Article Text

SP0050 Nanomedicine Approaches in Rheumatology
  1. B. Sarmento
  1. Institute of Biomedical Engineering, Porto, Portugal


Rheumatoid arthritis (RA) is one of the most common and severe autoimmune diseases related to joints [1, 2]. Regrettably, RA inflammatory process remains puzzling, and finding effective therapies for the disease as well as new means for its early diagnosis have been daunting tasks. As a response to RA inflammation, the synovial tissue shows synovial lining hyperplasia as a result of Fibroblast-Like Synoviocyte (FLS) and Macrophage-Like Synoviocyte (MLS) accumulation. In fact, the synovial intimal lining in RA, instead of one or two cells deep, is frequently up to five-fold deeper. Consequently, more macrophages, lymphocytes, and fibroblasts are activated and the RA inflammatory process remains [2–4]. Thus, macrophages play a pivotal role in the features and progress of RA, and effective diagnosis and therapy may encompass the ability to target these cells.

Currently, the main target of RA therapy is to control the inherent inflammatory response and alleviate pain. Several therapeutic options have been used to manage and slow down the progression of the disease, which include the use of sulfasalazine, hydroxychloroquine or methotrexate – a first line disease modifying anti-rheumatic drug (DMARD) [5, 6]. Methotrexate (MTX), is being widely used due to its satisfactory safety profile, efficacy and low cost. It is an analogue of folic acid as it disrupts cellular folate metabolism by inhibiting its target enzyme, dihydrofolate reductase [6–8]. Still, there is a lack of specificity for MTX and/or other similar drugs.

Nanomedicine has thrived and is now providing new possibilities for the use of nanomaterials in medical applications for drug delivery and tissue regeneration [9–11]. Recent developments in the understanding of inflammation have led to an increased interest in the use of nanomedicine in the treatment of rheumatoid arthritis. Nanomedicine may also offer new opportunities to combine diagnosis and therapy in a single approach. Improved theranostics processes are being studied in order to develop new means to diagnose, fight and follow disease. The release and action of anti-rheumatic drug may be enhanced and controlled, and potentially without injuring healthy tissues and organs, while simultaneously providing a non-invasive and specific imaging tool for RA.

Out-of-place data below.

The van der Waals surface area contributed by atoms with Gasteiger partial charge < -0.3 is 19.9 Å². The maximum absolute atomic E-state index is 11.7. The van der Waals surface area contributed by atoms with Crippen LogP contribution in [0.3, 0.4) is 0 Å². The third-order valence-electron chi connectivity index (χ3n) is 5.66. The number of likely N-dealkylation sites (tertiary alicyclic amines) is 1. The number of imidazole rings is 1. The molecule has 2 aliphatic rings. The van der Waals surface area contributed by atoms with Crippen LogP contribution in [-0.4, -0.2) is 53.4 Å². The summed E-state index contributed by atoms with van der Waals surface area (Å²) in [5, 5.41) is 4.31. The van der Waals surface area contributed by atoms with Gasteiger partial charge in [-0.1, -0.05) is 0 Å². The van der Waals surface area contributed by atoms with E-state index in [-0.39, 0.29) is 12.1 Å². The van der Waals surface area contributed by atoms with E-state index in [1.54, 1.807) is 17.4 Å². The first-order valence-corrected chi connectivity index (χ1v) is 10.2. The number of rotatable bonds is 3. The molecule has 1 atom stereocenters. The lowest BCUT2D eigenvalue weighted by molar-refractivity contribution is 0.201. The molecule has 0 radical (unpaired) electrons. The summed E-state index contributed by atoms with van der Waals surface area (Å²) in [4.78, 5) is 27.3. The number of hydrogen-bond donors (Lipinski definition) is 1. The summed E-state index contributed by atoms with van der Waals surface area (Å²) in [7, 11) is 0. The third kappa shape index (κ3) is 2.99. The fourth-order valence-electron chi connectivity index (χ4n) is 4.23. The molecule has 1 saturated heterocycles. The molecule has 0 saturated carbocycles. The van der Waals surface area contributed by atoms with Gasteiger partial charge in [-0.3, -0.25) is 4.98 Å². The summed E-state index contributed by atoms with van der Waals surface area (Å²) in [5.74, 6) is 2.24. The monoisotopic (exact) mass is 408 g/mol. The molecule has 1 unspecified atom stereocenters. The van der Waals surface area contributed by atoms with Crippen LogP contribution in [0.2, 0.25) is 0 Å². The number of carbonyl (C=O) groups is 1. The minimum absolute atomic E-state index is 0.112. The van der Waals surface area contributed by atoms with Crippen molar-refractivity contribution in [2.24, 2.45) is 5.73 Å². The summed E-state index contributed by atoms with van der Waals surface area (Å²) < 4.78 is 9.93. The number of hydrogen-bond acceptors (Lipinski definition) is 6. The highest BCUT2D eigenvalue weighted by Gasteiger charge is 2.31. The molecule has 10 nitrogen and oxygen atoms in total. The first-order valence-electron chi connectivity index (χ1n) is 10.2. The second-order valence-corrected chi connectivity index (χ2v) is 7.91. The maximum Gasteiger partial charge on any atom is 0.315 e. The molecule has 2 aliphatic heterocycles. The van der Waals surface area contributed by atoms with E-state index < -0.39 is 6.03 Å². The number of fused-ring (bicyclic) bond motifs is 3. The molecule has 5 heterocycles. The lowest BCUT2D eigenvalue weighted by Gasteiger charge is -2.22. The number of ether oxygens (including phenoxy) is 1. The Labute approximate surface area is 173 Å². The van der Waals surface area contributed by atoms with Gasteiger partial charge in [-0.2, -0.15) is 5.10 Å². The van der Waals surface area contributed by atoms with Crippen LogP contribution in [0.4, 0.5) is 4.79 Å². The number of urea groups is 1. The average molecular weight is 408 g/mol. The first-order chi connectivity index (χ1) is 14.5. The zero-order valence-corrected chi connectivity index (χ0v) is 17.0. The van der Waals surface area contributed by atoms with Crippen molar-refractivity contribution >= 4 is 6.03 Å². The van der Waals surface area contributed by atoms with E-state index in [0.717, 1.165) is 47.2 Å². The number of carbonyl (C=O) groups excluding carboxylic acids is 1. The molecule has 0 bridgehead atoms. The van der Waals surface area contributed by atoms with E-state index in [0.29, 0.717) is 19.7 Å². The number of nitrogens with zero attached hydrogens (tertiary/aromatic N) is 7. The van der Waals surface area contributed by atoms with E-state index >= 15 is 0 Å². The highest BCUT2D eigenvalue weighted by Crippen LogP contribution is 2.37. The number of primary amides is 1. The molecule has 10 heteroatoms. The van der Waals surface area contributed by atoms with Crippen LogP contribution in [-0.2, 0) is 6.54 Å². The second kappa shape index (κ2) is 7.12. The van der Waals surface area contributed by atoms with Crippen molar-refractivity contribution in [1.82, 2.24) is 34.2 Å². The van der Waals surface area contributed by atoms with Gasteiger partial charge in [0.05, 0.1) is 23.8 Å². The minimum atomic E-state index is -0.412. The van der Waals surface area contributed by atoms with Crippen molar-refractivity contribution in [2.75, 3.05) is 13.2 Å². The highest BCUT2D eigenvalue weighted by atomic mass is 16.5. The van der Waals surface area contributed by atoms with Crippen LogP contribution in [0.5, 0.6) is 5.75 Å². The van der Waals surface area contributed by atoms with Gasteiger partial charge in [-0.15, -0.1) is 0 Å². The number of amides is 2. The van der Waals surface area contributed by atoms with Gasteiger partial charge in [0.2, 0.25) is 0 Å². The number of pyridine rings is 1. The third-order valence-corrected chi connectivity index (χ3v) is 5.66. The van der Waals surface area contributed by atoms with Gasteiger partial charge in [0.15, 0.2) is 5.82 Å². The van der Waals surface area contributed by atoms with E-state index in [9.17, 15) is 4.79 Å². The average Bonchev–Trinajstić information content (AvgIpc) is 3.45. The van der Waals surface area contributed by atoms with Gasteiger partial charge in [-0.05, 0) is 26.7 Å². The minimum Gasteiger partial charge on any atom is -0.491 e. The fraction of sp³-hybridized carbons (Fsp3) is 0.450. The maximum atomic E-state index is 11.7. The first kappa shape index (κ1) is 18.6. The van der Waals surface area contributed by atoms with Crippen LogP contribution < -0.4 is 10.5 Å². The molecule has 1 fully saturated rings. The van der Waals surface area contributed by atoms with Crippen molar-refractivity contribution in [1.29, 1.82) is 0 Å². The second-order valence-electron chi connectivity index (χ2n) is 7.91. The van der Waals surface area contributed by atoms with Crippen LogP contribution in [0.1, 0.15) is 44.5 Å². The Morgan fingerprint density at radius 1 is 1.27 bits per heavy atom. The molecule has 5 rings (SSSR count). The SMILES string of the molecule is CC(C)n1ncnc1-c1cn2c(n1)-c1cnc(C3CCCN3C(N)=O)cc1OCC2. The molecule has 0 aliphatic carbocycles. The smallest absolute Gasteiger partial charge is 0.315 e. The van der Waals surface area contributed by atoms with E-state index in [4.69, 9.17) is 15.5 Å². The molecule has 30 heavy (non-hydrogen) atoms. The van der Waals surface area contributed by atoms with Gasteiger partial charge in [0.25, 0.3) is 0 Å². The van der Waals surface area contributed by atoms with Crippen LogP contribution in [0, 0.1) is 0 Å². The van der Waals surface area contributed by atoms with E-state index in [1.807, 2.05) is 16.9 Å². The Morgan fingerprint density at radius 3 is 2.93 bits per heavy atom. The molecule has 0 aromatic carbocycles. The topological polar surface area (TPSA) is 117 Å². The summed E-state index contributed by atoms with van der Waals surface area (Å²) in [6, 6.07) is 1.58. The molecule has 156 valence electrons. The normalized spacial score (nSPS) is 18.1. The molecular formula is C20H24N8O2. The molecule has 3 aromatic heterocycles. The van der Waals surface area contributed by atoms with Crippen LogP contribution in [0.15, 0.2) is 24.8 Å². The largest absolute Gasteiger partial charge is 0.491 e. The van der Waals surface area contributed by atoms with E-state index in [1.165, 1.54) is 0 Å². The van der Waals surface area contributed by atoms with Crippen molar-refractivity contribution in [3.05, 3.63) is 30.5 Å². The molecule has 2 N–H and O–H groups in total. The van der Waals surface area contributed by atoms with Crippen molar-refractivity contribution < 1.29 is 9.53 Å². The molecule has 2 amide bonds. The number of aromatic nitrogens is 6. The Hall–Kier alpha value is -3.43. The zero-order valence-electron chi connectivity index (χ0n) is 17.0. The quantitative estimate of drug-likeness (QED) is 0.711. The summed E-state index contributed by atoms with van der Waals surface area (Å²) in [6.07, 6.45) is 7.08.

This presentation aims at explaining the major applications of nanomedicine in rheumatoid arthritis treatment and diagnosis. Commercial successes of RA active targeting of nanomedicine and products under development will be revised. Insights on multifunctional anti-CD64 mAb-modified nanoparticles for the combined delivery of MTX and iron oxide nanoparticles (SPIONs) proposed by our group will be presented [12, 13]. Proposed nanoparticles have the potential to provide a new theranostic approach for RA management.

  1. Davis Iii JM, Matteson EL. My Treatment Approach to Rheumatoid Arthritis. Mayo Clinic Proceedings. 2012;87:659–73.

  2. Firestein GS. Etiology and pathogenesis of rheumatoid arthritis. Kelley's Textbook of Rheumatology. 7th ed2005.

  3. Liu H, Pope RM. The role of apoptosis in rheumatoid arthritis. Current opinion in pharmacology. 2003;3:317–22.

  4. Choy EH, Panayi GS. Cytokine pathways and joint inflammation in rheumatoid arthritis. The New England journal of medicine. 2001;344:907–16.

  5. Firth J. Treating to target in rheumatoid arthritis. Nurse Prescribing. 2007;10:293–302.

  6. Chen YT, C; Huang, P; Chang, M; Cheng, P; Chou, C; Chen, D; Wang, C; Shiau, A; Wu, C. Methotrexate conjugated to gold nanoparticles inhibits tumor growth in a syngeneic lung tumor model. Molecular Pharmacology. 2007;4:713–22.

  7. Tian H, Cronstein BN. Understanding the mechanisms of action of methotrexate: implications for the treatment of rheumatoid arthritis. Bulletin of the NYU hospital for joint diseases. 2007;65:168–73.

  8. Yazici Y, Sokka T, Kautiainen H, Swearingen C, Kulman I, Pincus T. Long term safety of methotrexate in routine clinical care: discontinuation is unusual and rarely the result of laboratory abnormalities. Annals of the rheumatic diseases. 2005;64:207–11.

  9. Andresen T, Thompson D, Kaasgaard T. Enzyme-triggered nanomedicine: drug release strategies in cancer therapy. Molecular membrane biology. 2010;27:353–63.

  10. Panyam J, Labhasetwar V. Biodegradable nanoparticles for drug and gene delivery to cells and tissue. Advanced drug delivery reviews. 2003;55:329–47.

  11. Ferrari M. Cancer nanotechnology: opportunities and challenges. Nature Reviews Cancer. 2005;5:161–71.

  12. Moura CC, Segundo MA, Neves J, Reis S, Sarmento B. Co-association of methotrexate and SPIONs into anti-CD64 antibody-conjugated PLGA nanoparticles for theranostic application. Int J Nanomedicine. 2014;9:4911–22.

  13. Albuquerque J, Moura CC, Sarmento B, Reis S. Solid Lipid Nanoparticles: A Potential Multifunctional Approach towards Rheumatoid Arthritis Theranostics. Molecules. 2015;20:11103–18.

Disclosure of Interest None declared

Statistics from

Request permissions

If you wish to reuse any or all of this article please use the link below which will take you to the Copyright Clearance Center’s RightsLink service. You will be able to get a quick price and instant permission to reuse the content in many different ways.